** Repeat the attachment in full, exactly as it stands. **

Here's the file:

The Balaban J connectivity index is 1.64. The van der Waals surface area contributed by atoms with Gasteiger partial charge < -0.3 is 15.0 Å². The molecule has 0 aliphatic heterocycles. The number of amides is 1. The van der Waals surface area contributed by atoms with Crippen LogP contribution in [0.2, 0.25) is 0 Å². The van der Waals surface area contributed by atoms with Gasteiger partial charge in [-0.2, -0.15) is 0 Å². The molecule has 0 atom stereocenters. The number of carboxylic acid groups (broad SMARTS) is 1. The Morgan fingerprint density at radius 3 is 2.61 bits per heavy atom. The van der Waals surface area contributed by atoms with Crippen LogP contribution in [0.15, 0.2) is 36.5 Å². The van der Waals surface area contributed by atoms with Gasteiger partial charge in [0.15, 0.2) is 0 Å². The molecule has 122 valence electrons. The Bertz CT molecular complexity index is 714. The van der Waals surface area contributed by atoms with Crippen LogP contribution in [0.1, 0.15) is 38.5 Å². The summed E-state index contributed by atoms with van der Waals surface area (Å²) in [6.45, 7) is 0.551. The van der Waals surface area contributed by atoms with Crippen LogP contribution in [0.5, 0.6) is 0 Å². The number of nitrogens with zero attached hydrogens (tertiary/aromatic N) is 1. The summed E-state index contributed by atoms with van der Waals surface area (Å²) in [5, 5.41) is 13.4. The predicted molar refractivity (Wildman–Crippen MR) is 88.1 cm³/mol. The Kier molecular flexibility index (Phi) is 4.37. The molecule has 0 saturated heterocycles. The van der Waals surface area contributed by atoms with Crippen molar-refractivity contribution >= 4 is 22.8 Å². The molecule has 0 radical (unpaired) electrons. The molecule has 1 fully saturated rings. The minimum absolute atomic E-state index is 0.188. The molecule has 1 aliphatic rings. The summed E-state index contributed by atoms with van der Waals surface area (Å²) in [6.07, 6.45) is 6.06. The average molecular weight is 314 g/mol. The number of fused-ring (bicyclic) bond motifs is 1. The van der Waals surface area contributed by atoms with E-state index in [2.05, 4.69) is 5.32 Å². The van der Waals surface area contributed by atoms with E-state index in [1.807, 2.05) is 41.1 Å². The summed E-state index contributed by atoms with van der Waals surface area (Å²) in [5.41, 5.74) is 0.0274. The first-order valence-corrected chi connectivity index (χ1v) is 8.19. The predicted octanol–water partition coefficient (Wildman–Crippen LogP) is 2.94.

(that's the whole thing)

The Balaban J connectivity index is 1.64. The van der Waals surface area contributed by atoms with Gasteiger partial charge < -0.3 is 15.0 Å². The molecule has 0 aliphatic heterocycles. The number of amides is 1. The van der Waals surface area contributed by atoms with Crippen LogP contribution in [0.2, 0.25) is 0 Å². The van der Waals surface area contributed by atoms with Gasteiger partial charge in [-0.2, -0.15) is 0 Å². The molecule has 0 atom stereocenters. The number of carboxylic acid groups (broad SMARTS) is 1. The Morgan fingerprint density at radius 3 is 2.61 bits per heavy atom. The van der Waals surface area contributed by atoms with Crippen LogP contribution in [0.15, 0.2) is 36.5 Å². The van der Waals surface area contributed by atoms with Gasteiger partial charge in [0.15, 0.2) is 0 Å². The molecule has 122 valence electrons. The Bertz CT molecular complexity index is 714. The van der Waals surface area contributed by atoms with Crippen LogP contribution in [0.1, 0.15) is 38.5 Å². The summed E-state index contributed by atoms with van der Waals surface area (Å²) in [6.45, 7) is 0.551. The van der Waals surface area contributed by atoms with Crippen LogP contribution in [0.5, 0.6) is 0 Å². The number of nitrogens with zero attached hydrogens (tertiary/aromatic N) is 1. The summed E-state index contributed by atoms with van der Waals surface area (Å²) in [5, 5.41) is 13.4. The predicted molar refractivity (Wildman–Crippen MR) is 88.1 cm³/mol. The Kier molecular flexibility index (Phi) is 4.37. The molecule has 0 saturated heterocycles. The van der Waals surface area contributed by atoms with Crippen molar-refractivity contribution >= 4 is 22.8 Å². The molecule has 0 radical (unpaired) electrons. The molecule has 1 fully saturated rings. The minimum absolute atomic E-state index is 0.188. The molecule has 1 aliphatic rings. The summed E-state index contributed by atoms with van der Waals surface area (Å²) in [6.07, 6.45) is 6.06. The average molecular weight is 314 g/mol. The number of fused-ring (bicyclic) bond motifs is 1. The van der Waals surface area contributed by atoms with E-state index in [2.05, 4.69) is 5.32 Å². The van der Waals surface area contributed by atoms with E-state index in [1.807, 2.05) is 41.1 Å². The summed E-state index contributed by atoms with van der Waals surface area (Å²) in [5.41, 5.74) is 0.0274. The first-order valence-corrected chi connectivity index (χ1v) is 8.19. The predicted octanol–water partition coefficient (Wildman–Crippen LogP) is 2.94.